After ten days of wild rumors, wild goose chases, and wild denials, it’s being reported that Brian Kelly has agreed to coach the Notre Dame football team. The agreement ends a clandestine search orchestrated by Notre Dame athletic director Jack Swarbrick, his first real test as the man in charge of his alma mater’s athletic department since taking the job sixteen months ago. While many assumed that Kelly would be the one ultimately tapped to be the next man in charge of the Irish football program, the way the decision came to be was far from routine.
Brian Kelly walks away from a 12-0 Cincinnati football team that will now play the Florida Gators in the Sugar Bowl with Kerry Combs as the interim head coach. That Kelly was willing to walk away from a team that was a 48-yard field goal and a replay official away from playing in the BCS National Championship game goes to show you that the Notre Dame job still means something.
Kelly wasn’t only willing to leave town before a bowl game against the mighty Florida Gators, he was willing to take over a Notre Dame team that just lost it’s two most prolific offensive weapons, Jimmy Clausen and Golden Tate. It’s a team that will now rely on untested and unhealthy quarterback Dayne Crist, who is only 40 days removed from an ACL tear in his right knee. Even with the instability at quarterback, Kelly’s largest problem will be solving an Irish defense that was historically bad.
So why would a coach that’s presiding over a top college program in a conference ripe for the taking be willing to walk away and take over a Notre Dame program that hasn’t consistently won in 20 years? As we all get to know Brian Kelly, the answer will become obvious.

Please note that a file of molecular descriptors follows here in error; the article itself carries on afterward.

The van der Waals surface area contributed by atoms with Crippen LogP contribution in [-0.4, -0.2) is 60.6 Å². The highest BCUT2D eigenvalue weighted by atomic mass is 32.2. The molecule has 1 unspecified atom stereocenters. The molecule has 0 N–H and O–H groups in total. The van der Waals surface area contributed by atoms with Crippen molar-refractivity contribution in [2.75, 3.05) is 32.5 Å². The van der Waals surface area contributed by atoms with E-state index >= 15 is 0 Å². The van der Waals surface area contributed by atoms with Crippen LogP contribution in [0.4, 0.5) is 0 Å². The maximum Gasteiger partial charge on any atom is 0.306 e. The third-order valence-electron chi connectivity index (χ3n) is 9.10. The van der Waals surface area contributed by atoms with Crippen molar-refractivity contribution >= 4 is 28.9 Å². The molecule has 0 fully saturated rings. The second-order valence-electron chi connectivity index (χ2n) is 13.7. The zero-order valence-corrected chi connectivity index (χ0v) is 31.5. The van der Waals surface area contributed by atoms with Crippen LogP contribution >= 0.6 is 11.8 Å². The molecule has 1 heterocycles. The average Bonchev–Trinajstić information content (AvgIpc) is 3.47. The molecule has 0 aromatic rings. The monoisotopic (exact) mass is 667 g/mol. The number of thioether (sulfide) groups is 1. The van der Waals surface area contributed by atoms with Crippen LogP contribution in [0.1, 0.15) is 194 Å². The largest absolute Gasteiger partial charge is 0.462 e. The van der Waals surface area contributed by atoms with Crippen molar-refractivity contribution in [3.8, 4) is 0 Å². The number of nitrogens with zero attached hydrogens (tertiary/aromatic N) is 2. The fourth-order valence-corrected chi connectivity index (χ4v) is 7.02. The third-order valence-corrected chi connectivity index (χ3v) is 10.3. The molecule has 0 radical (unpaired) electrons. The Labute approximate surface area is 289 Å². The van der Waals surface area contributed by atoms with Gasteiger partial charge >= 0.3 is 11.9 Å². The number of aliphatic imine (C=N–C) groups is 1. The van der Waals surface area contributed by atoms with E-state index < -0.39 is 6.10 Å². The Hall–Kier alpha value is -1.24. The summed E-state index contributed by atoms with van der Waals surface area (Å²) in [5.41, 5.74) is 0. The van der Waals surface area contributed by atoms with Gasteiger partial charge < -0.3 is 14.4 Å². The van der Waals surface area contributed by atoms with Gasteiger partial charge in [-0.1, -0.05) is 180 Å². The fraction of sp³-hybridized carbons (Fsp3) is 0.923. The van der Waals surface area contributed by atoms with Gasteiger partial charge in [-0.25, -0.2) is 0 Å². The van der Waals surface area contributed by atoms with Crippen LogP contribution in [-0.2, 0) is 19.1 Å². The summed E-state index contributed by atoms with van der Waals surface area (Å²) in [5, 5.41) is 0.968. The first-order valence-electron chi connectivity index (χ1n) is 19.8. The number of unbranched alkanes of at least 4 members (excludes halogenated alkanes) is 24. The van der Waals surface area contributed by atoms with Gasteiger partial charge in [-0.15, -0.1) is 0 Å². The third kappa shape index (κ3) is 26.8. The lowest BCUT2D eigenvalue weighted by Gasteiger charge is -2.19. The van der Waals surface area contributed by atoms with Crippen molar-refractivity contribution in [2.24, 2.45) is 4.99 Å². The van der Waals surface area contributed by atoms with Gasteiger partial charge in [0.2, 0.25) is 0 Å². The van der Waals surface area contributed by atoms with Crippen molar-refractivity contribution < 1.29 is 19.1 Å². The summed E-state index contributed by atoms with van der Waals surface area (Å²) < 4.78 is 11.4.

Brian Kelly has won football games at every stop in his coaching career. He won prodigiously at Grand Valley State. He won big at Central Michigan. He pushed Cincinnati to the apex of college football. And while Kelly won football games with offensive wizardry and tenacious defense, his greatest skill of all might be his upward mobility.
“He’s a salesman, is what he is,” Grand Valley State coach Chuck Martin said of Kelly back in 2007. “Whether it’s Grand Valley State or Central Michigan or Cincinnati, he has kids believing they can move mountains. His number one strength is offense. His number two strength is how good he is politically at getting people to believe in his program. He sells it door to door, which not a lot of coaches do. I remember at Central Michigan, somebody asked him how long the rebuilding cycle would be. He said, ‘About 10 seconds.'”
That Kelly believes he can move mountains should come as no surprise. That Kelly would be willing to jump into the eye of the media storm that comes along with the job and tackle the ghosts of Notre Dame’s past, should be enough evidence that Kelly’s self-belief is far from wavering.
Kelly will be named the ESPN Home Depot Coach of the Year tonight, but he’ll face a much larger task when he meets the press for the very first time as the head coach of Notre Dame. He’d be wise to take note of his predecessor’s stumbles when meeting the press for the first time, and no doubt Kelly will now that anything he says today or tomorrow will be used against him in the years to come.
While many Irish fans hoped for Urban Meyer or Bob Stoops, the hiring of Brian Kelly is solid, if not spectacular. For the first time since Lou Holtz, the Irish will be managed by a battle-tested, proven winner at the collegiate level. While there will surely be growing pains, there likely won’t be any of the fatal flaws that doomed the last three regimes.
More important than Xs and Os, Kelly’s political savvy and ability to sell an image could be his greatest asset, as he tackles a job that’s become one of the more polarizing posts in major sports. Notre Dame is in desperate need of a coach that can become a media darling. Kelly’s quick ascent to the top has shown us he’s capable on the sidelines. As we’ll find out in the days the come, he’s more than ready for his time in the spotlight as well.